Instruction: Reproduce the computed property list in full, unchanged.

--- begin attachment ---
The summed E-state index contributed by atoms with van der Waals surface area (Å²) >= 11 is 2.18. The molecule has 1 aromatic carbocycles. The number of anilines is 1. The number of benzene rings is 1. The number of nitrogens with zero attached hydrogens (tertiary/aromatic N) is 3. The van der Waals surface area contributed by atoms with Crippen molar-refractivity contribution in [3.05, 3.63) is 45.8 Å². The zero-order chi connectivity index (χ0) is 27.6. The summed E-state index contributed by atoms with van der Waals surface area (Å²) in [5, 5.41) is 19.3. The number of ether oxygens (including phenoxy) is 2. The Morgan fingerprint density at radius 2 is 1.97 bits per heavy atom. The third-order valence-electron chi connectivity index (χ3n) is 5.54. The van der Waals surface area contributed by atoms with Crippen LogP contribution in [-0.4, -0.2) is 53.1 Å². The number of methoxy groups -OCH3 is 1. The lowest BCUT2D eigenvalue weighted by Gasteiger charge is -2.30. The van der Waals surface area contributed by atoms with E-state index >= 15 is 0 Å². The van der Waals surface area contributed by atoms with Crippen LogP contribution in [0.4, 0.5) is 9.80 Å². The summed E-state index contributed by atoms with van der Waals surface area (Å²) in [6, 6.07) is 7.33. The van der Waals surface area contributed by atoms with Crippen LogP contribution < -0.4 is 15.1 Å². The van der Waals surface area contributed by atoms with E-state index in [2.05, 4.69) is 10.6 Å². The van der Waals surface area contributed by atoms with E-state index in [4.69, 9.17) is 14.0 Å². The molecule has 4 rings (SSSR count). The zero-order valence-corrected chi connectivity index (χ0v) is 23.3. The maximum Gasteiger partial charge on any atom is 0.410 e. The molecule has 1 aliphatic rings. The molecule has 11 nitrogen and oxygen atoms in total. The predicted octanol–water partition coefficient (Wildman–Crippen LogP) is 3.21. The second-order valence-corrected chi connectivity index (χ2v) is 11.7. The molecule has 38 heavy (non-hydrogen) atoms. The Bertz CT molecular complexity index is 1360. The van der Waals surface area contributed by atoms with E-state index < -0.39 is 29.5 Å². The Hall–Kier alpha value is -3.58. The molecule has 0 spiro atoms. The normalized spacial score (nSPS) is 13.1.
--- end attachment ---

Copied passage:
The summed E-state index contributed by atoms with van der Waals surface area (Å²) >= 11 is 2.18. The molecule has 1 aromatic carbocycles. The number of anilines is 1. The number of benzene rings is 1. The number of nitrogens with zero attached hydrogens (tertiary/aromatic N) is 3. The van der Waals surface area contributed by atoms with Crippen molar-refractivity contribution in [3.05, 3.63) is 45.8 Å². The zero-order chi connectivity index (χ0) is 27.6. The summed E-state index contributed by atoms with van der Waals surface area (Å²) in [5, 5.41) is 19.3. The number of ether oxygens (including phenoxy) is 2. The Morgan fingerprint density at radius 2 is 1.97 bits per heavy atom. The third-order valence-electron chi connectivity index (χ3n) is 5.54. The van der Waals surface area contributed by atoms with Crippen LogP contribution in [-0.4, -0.2) is 53.1 Å². The number of methoxy groups -OCH3 is 1. The lowest BCUT2D eigenvalue weighted by Gasteiger charge is -2.30. The van der Waals surface area contributed by atoms with E-state index >= 15 is 0 Å². The van der Waals surface area contributed by atoms with Crippen LogP contribution in [0.4, 0.5) is 9.80 Å². The summed E-state index contributed by atoms with van der Waals surface area (Å²) in [6, 6.07) is 7.33. The van der Waals surface area contributed by atoms with Crippen LogP contribution < -0.4 is 15.1 Å². The van der Waals surface area contributed by atoms with E-state index in [2.05, 4.69) is 10.6 Å². The van der Waals surface area contributed by atoms with E-state index in [4.69, 9.17) is 14.0 Å². The molecule has 4 rings (SSSR count). The zero-order valence-corrected chi connectivity index (χ0v) is 23.3. The maximum Gasteiger partial charge on any atom is 0.410 e. The molecule has 1 aliphatic rings. The molecule has 11 nitrogen and oxygen atoms in total. The predicted octanol–water partition coefficient (Wildman–Crippen LogP) is 3.21. The second-order valence-corrected chi connectivity index (χ2v) is 11.7. The molecule has 38 heavy (non-hydrogen) atoms. The Bertz CT molecular complexity index is 1360. The van der Waals surface area contributed by atoms with E-state index < -0.39 is 29.5 Å². The Hall–Kier alpha value is -3.58. The molecule has 0 spiro atoms. The normalized spacial score (nSPS) is 13.1.